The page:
|Stanley Greenberg:||Look, I’m less worried about the Electoral College because I believe the country, you know, realigned in 2018 and it continued to move, you know, since then. Rural voters, working class voters, let’s focus on working class voters. Light working class voters, you know, women and men, shifted 13 points toward the Democrats from ’16 to ’18 so there was a white working class shift and that’s the reason why you get such a big swing to Democrats congressionally, you know, from Maine, New Hampshire, Pennsylvania, Michigan, Wisconsin, Minnesota, Iowa, and Kansas. And that was a working class shift and when you look at the data, the swing of white working class women has continued.|
|Stanley Greenberg:||The men are pulling back toward Trump, but not the white working class women. They’re headed towards just single digit win for Republicans. And the majority of the white working class are women. And so there was a realigning election that happened and the trends have increased after the election. History doesn’t stop. And so I’m really not that worried about the [inaudible 00:05:57 battleground states?].|
|Stanley Greenberg:||Now, I never want to have a presidential campaign that takes those voters for granted either as a tactic or in terms of respect. And I think the democratic candidates are running very forcefully to win those voters. And so yes, you’re right to worry about it. I think you’re on the mark when it comes to the Senate because obviously we have a system that is rigged in favor of rural areas and that’s not going to change. And so that even if we have a wave election, we’re going to be just on the edge, you know, winning control in the Senate. I think it can break for us and will break for us in a big wave election, but that’s the role we require. But it does mean that you have these like once in a lifetime, once in a generation chance to move forward and bring the kind of reforms the country is desperate to have.|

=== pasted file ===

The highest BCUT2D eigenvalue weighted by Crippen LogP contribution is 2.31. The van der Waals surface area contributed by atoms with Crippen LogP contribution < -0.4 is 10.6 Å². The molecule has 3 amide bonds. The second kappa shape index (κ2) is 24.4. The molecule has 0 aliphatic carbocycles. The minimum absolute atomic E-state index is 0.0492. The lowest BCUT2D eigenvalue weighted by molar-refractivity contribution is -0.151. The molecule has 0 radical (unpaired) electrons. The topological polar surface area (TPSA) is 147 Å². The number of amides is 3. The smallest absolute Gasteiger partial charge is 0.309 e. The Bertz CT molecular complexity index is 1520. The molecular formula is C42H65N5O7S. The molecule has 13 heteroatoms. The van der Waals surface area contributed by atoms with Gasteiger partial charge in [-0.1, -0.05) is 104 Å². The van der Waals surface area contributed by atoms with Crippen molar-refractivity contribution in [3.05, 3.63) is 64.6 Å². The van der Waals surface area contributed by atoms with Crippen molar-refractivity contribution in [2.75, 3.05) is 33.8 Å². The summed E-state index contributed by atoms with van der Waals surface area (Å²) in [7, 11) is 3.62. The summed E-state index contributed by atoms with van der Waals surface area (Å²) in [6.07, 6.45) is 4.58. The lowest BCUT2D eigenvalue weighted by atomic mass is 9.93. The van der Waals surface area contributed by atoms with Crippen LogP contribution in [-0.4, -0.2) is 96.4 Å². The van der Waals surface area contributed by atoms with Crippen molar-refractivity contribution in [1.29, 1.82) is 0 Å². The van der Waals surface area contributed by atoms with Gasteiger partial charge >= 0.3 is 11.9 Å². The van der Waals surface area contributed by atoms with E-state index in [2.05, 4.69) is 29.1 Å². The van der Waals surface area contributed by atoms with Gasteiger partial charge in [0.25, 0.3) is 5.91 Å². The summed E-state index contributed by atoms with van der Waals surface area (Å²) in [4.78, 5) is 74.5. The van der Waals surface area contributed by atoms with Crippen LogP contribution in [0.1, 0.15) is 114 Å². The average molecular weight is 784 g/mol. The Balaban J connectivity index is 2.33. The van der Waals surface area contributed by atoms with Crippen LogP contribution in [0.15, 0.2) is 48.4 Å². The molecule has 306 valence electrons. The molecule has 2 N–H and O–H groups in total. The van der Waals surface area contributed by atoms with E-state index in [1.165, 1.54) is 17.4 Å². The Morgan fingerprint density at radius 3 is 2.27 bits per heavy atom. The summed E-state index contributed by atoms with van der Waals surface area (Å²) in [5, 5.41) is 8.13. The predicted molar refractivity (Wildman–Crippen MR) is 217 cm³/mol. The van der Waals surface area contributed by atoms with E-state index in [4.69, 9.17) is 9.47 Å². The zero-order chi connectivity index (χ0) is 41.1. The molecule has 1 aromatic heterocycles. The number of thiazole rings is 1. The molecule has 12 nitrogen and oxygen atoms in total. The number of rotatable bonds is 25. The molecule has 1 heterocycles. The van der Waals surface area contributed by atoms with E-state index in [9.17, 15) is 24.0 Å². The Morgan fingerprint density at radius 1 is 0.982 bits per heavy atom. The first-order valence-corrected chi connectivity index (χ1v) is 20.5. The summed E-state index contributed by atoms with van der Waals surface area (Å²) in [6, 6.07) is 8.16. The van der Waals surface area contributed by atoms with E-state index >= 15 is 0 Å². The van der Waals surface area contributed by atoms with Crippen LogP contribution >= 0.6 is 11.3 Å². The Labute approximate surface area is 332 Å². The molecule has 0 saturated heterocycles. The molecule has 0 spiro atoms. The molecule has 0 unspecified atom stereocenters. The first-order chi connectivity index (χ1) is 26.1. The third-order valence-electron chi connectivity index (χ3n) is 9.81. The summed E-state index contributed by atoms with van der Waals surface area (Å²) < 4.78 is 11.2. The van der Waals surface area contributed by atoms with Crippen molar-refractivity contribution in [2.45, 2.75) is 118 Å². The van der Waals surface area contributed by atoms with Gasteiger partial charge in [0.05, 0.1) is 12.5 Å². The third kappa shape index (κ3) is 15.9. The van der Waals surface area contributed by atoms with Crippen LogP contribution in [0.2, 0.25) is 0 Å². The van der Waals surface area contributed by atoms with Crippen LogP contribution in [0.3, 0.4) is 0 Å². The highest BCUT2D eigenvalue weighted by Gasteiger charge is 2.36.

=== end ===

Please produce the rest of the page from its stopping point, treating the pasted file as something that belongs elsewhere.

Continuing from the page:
|Jeff Schechtman:||To what extent, I mean, it certainly makes sense when you lay out the numbers in a theoretical case, but in a situation where it’s Trump running against a specific person, to what degree is that going to have a profound impact on how this plays out?|
|Stanley Greenberg:||Part of what’s happening is that we focus on what Trump is doing and how much he’s building his base. But we miss how much of what he’s doing is driving the anti-Trump voter to the polls and to cast a vote almost regardless of candidate. I mean, right now, if you look at our polls, we have Bernie Sanders ahead head by five, Trump ahead by seven. Biden ahead by nine. The other polls have bigger margin, but all of those margins are greater or right there or above what Barack Obama had in 2008 when we had a near landslide election with the financial crisis and when he took office with democrats in control of all offices.|
|Stanley Greenberg:||So, almost all our candidates are polling Obama level or better. And the reason is that you have the anti-Trump feeling, you know, let’s start with who’s voting in the Democratic primaries and Republicans. Right now it’s 47% are voting in Democratic primaries, 37% are voting in Republican. So, in terms of who’s following politics, there’s like a 10 point gap in favor of Democrats and people engaging with who the Democratic leader should be.|
|Stanley Greenberg:||The Democrats won the off-year elections with an 8.6% margin, nine point margin. So you’re looking at it like a nine point margin from ’18. Right now the level of engagement with politics has a 10 point edge for Democrats. When you ask Republicans whether they strongly approve of Trump, it’s 65% but if you ask Democrats, their strongly disapprove is 20 points stronger, it’s 85%. Democrats are so anti-Trump and consolidated and engaged that they are giving Democratic candidates regardless of the candidate, regardless of candidate. Trump’s at 41%, only 3% of the Democrats are voting for Trump.|
|Stanley Greenberg:||And certainly it’s the anti-Trump reaction that is driving things. When we show focus groups, so we’ve now done this, when we show Trump his own tweets, we show him at his rallies, we show them at his press conferences, we show it to our unregistered voters, it motivates to them. The best thing we can do for our own voters is simply show Trump. And so Trump is in their face every day and the consequence of that is our people are more engaged. But we also did it with white working-class women in non-metropolitan, mostly rural areas. You know, in Maine, Wisconsin and Nevada. And when the women watch him on TV, they shake their head, they think he’s being a bully, they think he’s divisive. It means he can’t get anything done. And I mean most of them are still voting for him, but they’re pulling back and there is evidence of their pulling back. But, his being in their face every day is making them less likely to vote, less supportive, and so they’ve kind of lost control of their ability to affect events.|